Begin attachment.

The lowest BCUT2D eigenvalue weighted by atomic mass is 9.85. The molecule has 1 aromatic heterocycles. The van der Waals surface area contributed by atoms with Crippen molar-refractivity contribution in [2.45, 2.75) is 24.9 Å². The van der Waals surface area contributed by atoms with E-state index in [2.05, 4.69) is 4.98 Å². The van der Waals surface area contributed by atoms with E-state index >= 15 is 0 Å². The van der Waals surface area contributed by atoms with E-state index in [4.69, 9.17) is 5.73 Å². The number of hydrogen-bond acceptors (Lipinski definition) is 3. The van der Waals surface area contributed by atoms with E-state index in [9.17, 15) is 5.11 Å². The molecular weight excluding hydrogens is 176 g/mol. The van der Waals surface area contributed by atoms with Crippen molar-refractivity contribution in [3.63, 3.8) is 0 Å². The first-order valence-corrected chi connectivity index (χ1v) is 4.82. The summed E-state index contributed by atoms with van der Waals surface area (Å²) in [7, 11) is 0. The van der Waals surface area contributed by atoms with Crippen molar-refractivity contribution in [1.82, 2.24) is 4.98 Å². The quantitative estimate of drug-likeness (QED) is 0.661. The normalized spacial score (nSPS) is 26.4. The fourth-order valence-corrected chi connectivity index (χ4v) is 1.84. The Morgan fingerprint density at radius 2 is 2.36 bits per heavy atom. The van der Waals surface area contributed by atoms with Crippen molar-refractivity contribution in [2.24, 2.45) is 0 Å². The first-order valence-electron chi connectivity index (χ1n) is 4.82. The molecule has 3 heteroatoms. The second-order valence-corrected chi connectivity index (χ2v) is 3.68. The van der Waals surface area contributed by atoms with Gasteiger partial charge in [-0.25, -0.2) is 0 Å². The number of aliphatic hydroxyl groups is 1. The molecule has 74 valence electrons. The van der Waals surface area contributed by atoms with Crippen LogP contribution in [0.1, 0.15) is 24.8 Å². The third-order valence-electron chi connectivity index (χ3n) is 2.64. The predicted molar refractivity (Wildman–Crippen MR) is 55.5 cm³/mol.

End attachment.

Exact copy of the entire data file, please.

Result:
The lowest BCUT2D eigenvalue weighted by atomic mass is 9.85. The molecule has 1 aromatic heterocycles. The van der Waals surface area contributed by atoms with Crippen molar-refractivity contribution in [2.45, 2.75) is 24.9 Å². The van der Waals surface area contributed by atoms with E-state index in [2.05, 4.69) is 4.98 Å². The van der Waals surface area contributed by atoms with E-state index >= 15 is 0 Å². The van der Waals surface area contributed by atoms with E-state index in [4.69, 9.17) is 5.73 Å². The number of hydrogen-bond acceptors (Lipinski definition) is 3. The van der Waals surface area contributed by atoms with E-state index in [9.17, 15) is 5.11 Å². The molecular weight excluding hydrogens is 176 g/mol. The van der Waals surface area contributed by atoms with Crippen molar-refractivity contribution in [3.63, 3.8) is 0 Å². The first-order valence-corrected chi connectivity index (χ1v) is 4.82. The summed E-state index contributed by atoms with van der Waals surface area (Å²) in [7, 11) is 0. The van der Waals surface area contributed by atoms with Crippen molar-refractivity contribution in [1.82, 2.24) is 4.98 Å². The quantitative estimate of drug-likeness (QED) is 0.661. The normalized spacial score (nSPS) is 26.4. The fourth-order valence-corrected chi connectivity index (χ4v) is 1.84. The Morgan fingerprint density at radius 2 is 2.36 bits per heavy atom. The van der Waals surface area contributed by atoms with Crippen molar-refractivity contribution in [2.24, 2.45) is 0 Å². The first-order valence-electron chi connectivity index (χ1n) is 4.82. The molecule has 3 heteroatoms. The second-order valence-corrected chi connectivity index (χ2v) is 3.68. The van der Waals surface area contributed by atoms with Gasteiger partial charge in [-0.25, -0.2) is 0 Å². The number of aliphatic hydroxyl groups is 1. The molecule has 74 valence electrons. The van der Waals surface area contributed by atoms with Crippen LogP contribution in [0.1, 0.15) is 24.8 Å². The third-order valence-electron chi connectivity index (χ3n) is 2.64. The predicted molar refractivity (Wildman–Crippen MR) is 55.5 cm³/mol.